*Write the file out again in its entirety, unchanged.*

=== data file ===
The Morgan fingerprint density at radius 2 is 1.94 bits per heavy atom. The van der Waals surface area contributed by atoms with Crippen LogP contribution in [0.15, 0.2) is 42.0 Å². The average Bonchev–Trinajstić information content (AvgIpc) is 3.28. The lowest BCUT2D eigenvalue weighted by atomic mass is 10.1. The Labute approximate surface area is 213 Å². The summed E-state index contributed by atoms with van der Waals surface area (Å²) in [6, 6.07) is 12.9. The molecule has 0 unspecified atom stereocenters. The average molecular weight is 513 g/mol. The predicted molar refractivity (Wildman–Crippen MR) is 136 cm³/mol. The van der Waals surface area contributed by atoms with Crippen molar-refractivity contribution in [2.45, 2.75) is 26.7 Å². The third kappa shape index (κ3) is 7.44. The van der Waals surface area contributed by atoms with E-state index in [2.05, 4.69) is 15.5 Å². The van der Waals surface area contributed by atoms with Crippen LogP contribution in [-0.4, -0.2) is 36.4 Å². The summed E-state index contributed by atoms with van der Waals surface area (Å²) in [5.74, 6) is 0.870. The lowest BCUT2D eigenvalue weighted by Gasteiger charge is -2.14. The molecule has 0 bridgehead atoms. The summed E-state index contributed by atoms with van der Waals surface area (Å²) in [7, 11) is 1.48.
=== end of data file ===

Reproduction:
The Morgan fingerprint density at radius 2 is 1.94 bits per heavy atom. The van der Waals surface area contributed by atoms with Crippen LogP contribution in [0.15, 0.2) is 42.0 Å². The average Bonchev–Trinajstić information content (AvgIpc) is 3.28. The lowest BCUT2D eigenvalue weighted by atomic mass is 10.1. The Labute approximate surface area is 213 Å². The summed E-state index contributed by atoms with van der Waals surface area (Å²) in [6, 6.07) is 12.9. The molecule has 0 unspecified atom stereocenters. The average molecular weight is 513 g/mol. The predicted molar refractivity (Wildman–Crippen MR) is 136 cm³/mol. The van der Waals surface area contributed by atoms with Crippen molar-refractivity contribution in [2.45, 2.75) is 26.7 Å². The third kappa shape index (κ3) is 7.44. The van der Waals surface area contributed by atoms with E-state index in [2.05, 4.69) is 15.5 Å². The van der Waals surface area contributed by atoms with Crippen LogP contribution in [-0.4, -0.2) is 36.4 Å². The summed E-state index contributed by atoms with van der Waals surface area (Å²) in [5.74, 6) is 0.870. The lowest BCUT2D eigenvalue weighted by Gasteiger charge is -2.14. The molecule has 0 bridgehead atoms. The summed E-state index contributed by atoms with van der Waals surface area (Å²) in [7, 11) is 1.48.